Editorial Feature

Bulletproof Graphene

Image Credits: Photos.com

Graphene, the one atom thick layer of graphite, has proven to be an exciting substance in the development of advanced materials.

Graphene sheets are formed from hexagonal carbon atoms linked by covalent bonds. Each sheet is considered as a single molecule since it is one atom thick. Graphene possesses high strength because of the strength of covalent bonds between each atom.

The electrical property of graphene is faster than any known material. Graphene has potential applications in medicine, energy, computing, and many other fields.

A recent breakthrough for graphene applications is in materials for bulletproof vests developed by combining carbon nanotubes with graphene. In 2012, researchers from the University of Wollongong (UOW) developed a new graphene-based material which is tougher than substances such as spider silk and Kevlar that are widely employed in bulletproof vests.

Ballistic/bulletproof vests employ layers of strong fibers to absorb the energy of the bullet, and deform it, to disperse its energy throughout the vests. They minimize the force of the bullet in one area, and prevent the bullet from penetrating the textile matrix and body.

Sometimes, bullets may penetrate some fiber layers of the vest. However, the energy from the bullet is absorbed by larger fiber areas as the bullet starts to deform. To this date, Kevlar and spider silk are still regarded as the toughest fibers employed in ballistic vests.

UOW researchers developed the composite material by adding equal parts of graphene and carbon nanotubes to the polymer. This graphene material was then processed into fibers using a wet-spinning method.

Could graphene replace spider silk and kevlar in bulletproof vests?

Could graphene replace spider silk and kevlar in bulletproof vests?  Image Credits: Photos.com

The resulting fiber was found to be exceptionally tough due to the mixture of equal parts of carbon nanotubes and graphene. According to researchers, this super tough fiber can find potential applications in bulletproof vests and advanced composite reinforcements.

Researchers have proved that this graphene-based composite material functions more like carbon nanotubes, a common toughening agent employed in polymer composites.

The research team insist that the composite material is relatively inexpensive, and can be produced in large quantities.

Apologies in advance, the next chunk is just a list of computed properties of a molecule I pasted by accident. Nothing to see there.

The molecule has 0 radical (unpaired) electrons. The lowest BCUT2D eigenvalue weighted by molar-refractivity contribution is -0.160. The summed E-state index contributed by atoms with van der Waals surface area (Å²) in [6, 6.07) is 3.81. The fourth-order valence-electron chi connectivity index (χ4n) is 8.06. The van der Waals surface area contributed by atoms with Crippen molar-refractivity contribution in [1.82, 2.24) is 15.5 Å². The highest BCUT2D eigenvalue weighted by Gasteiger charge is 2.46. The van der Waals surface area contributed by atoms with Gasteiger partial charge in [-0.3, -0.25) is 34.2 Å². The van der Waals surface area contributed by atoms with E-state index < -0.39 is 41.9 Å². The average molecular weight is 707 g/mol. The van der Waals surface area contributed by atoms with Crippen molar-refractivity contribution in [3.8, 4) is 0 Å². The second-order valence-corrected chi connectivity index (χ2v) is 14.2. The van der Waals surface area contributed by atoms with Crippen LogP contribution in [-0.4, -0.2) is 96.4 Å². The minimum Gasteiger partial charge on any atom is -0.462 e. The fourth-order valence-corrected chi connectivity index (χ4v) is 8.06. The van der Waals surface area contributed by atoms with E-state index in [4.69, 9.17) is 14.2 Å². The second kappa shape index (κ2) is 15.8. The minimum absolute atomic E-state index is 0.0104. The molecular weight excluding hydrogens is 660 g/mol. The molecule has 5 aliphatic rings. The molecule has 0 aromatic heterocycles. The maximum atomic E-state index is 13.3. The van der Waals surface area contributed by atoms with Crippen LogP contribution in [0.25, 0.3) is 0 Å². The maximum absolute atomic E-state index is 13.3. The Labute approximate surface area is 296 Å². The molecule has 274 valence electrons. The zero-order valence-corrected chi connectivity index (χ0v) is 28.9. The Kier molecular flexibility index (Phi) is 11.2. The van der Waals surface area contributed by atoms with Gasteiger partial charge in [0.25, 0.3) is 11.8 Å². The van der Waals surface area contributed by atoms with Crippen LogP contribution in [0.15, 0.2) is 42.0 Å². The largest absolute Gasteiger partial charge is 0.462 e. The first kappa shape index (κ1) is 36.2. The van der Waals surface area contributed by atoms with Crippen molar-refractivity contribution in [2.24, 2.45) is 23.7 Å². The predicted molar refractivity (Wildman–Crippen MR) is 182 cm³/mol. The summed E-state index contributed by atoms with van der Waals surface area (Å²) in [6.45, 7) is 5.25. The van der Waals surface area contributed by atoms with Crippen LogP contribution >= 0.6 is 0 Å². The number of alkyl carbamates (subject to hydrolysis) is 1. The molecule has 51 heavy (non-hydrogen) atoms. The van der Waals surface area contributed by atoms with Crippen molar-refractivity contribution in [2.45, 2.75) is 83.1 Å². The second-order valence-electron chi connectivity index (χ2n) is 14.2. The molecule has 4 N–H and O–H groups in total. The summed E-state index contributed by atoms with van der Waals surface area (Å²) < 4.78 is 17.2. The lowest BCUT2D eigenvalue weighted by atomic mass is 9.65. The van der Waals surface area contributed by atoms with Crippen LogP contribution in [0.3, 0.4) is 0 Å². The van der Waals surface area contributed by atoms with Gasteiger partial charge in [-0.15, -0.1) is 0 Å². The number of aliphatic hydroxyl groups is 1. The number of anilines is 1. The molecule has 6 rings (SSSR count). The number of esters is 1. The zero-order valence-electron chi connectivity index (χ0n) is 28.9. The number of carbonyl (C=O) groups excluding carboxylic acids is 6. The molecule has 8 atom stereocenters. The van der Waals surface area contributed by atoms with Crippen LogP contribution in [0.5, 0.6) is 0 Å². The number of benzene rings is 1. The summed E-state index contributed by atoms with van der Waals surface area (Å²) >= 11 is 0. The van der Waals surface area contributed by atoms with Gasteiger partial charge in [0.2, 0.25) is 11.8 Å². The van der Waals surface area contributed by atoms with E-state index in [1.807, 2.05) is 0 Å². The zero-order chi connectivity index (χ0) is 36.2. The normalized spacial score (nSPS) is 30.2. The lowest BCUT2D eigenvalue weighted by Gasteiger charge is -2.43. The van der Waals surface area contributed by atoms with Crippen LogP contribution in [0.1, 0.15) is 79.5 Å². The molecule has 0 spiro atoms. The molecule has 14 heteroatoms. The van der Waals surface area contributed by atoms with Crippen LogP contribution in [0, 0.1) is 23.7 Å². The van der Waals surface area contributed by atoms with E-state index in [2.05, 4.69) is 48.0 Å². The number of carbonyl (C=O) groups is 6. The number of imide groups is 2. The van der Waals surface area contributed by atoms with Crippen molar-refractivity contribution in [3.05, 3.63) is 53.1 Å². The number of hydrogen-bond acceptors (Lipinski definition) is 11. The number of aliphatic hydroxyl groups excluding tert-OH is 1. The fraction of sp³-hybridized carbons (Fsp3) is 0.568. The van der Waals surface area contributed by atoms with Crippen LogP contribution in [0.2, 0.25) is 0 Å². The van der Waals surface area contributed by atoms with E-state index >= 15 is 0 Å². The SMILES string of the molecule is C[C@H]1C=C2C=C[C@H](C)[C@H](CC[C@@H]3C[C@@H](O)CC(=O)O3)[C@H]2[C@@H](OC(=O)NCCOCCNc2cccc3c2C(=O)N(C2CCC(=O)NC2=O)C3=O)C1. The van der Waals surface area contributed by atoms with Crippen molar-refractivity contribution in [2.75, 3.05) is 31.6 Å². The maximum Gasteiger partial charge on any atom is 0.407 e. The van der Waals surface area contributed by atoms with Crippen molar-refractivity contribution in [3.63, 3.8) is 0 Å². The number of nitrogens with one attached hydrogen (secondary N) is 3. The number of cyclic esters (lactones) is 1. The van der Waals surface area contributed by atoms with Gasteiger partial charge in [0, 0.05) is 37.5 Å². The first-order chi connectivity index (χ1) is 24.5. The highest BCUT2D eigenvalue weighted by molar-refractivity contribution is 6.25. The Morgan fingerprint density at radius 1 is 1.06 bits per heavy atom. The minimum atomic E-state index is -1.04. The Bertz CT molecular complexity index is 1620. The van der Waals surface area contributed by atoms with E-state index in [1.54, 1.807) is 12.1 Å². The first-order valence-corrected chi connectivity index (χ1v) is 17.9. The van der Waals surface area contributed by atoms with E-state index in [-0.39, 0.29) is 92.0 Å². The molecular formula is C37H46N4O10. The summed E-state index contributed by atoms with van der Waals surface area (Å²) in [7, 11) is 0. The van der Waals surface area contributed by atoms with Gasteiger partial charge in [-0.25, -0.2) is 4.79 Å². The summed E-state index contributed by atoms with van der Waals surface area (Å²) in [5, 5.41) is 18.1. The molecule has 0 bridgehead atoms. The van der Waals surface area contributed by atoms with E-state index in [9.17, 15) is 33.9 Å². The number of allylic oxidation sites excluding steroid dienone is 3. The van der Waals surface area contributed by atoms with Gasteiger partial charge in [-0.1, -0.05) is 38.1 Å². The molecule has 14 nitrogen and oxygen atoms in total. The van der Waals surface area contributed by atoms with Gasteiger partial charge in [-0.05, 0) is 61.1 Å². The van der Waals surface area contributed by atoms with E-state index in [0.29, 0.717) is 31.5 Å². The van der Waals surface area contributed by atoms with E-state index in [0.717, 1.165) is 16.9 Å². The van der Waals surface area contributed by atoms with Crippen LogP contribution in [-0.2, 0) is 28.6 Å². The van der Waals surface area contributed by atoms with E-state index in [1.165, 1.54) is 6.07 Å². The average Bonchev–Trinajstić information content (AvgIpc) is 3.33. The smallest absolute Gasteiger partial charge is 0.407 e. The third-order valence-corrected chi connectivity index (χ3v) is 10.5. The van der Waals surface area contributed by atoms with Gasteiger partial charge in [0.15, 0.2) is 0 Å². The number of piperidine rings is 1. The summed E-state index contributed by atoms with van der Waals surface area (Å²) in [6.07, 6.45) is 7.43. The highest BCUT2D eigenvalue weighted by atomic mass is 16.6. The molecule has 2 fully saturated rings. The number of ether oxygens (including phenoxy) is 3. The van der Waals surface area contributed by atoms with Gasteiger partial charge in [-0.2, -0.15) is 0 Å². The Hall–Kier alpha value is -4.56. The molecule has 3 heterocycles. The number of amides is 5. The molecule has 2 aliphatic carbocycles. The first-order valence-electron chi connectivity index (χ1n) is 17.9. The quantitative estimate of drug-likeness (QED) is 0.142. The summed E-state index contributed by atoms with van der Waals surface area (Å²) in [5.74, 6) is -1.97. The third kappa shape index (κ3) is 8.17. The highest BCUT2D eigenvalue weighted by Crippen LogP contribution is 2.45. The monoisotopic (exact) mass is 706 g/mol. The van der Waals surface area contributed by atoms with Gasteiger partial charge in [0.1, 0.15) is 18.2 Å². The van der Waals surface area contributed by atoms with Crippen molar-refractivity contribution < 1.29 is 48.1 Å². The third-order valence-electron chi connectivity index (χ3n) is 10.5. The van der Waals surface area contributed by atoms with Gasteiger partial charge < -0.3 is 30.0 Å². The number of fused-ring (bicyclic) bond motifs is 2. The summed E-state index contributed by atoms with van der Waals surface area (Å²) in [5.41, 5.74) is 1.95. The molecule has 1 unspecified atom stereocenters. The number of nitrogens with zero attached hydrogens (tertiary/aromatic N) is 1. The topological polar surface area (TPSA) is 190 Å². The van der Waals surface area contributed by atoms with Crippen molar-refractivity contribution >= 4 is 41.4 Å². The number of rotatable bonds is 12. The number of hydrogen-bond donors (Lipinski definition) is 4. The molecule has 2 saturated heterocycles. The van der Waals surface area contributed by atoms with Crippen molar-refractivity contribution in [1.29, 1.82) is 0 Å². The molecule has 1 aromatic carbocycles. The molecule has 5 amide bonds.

Strength and toughness are two important properties of materials. The requirement of high strength and toughness is based on the applications. Ballistic applications such as bullet-proof vests require more toughness than strength, as the vest absorbs the energy of the bullet.

This research presents a novel graphene composite material that is extremely tougher than any other fibers to date. The mixture of graphene oxide particles to carbon nanotubes in solution-spun polymer creates an exceptionally strong fibrous material which finds applications not only in battlefield protection, but also in advanced materials construction.

As carbon nanotubes are capable of conducting electricity, researchers hope that this composite material can also be used in actuating materials and electrical energy storage in the future.

Sources and Further Reading

UOW researchers develop ‘bullet proof’ graphene - University of Wollongong

Kris Walker

Written by

Kris Walker

Kris has a BA(hons) in Media & Performance from the University of Salford. Aside from overseeing the editorial and video teams, Kris can be found in far flung corners of the world capturing the story behind the science on behalf of our clients. Outside of work, Kris is finally seeing a return on 25 years of hurt supporting Manchester City.


Please use one of the following formats to cite this article in your essay, paper or report:

  • APA

    Walker, Kris. (2019, July 31). Bulletproof Graphene. AZoM. Retrieved on August 11, 2020 from https://www.azom.com/article.aspx?ArticleID=10335.

  • MLA

    Walker, Kris. "Bulletproof Graphene". AZoM. 11 August 2020. <https://www.azom.com/article.aspx?ArticleID=10335>.

  • Chicago

    Walker, Kris. "Bulletproof Graphene". AZoM. https://www.azom.com/article.aspx?ArticleID=10335. (accessed August 11, 2020).

  • Harvard

    Walker, Kris. 2019. Bulletproof Graphene. AZoM, viewed 11 August 2020, https://www.azom.com/article.aspx?ArticleID=10335.

Tell Us What You Think

Do you have a review, update or anything you would like to add to this article?

Leave your feedback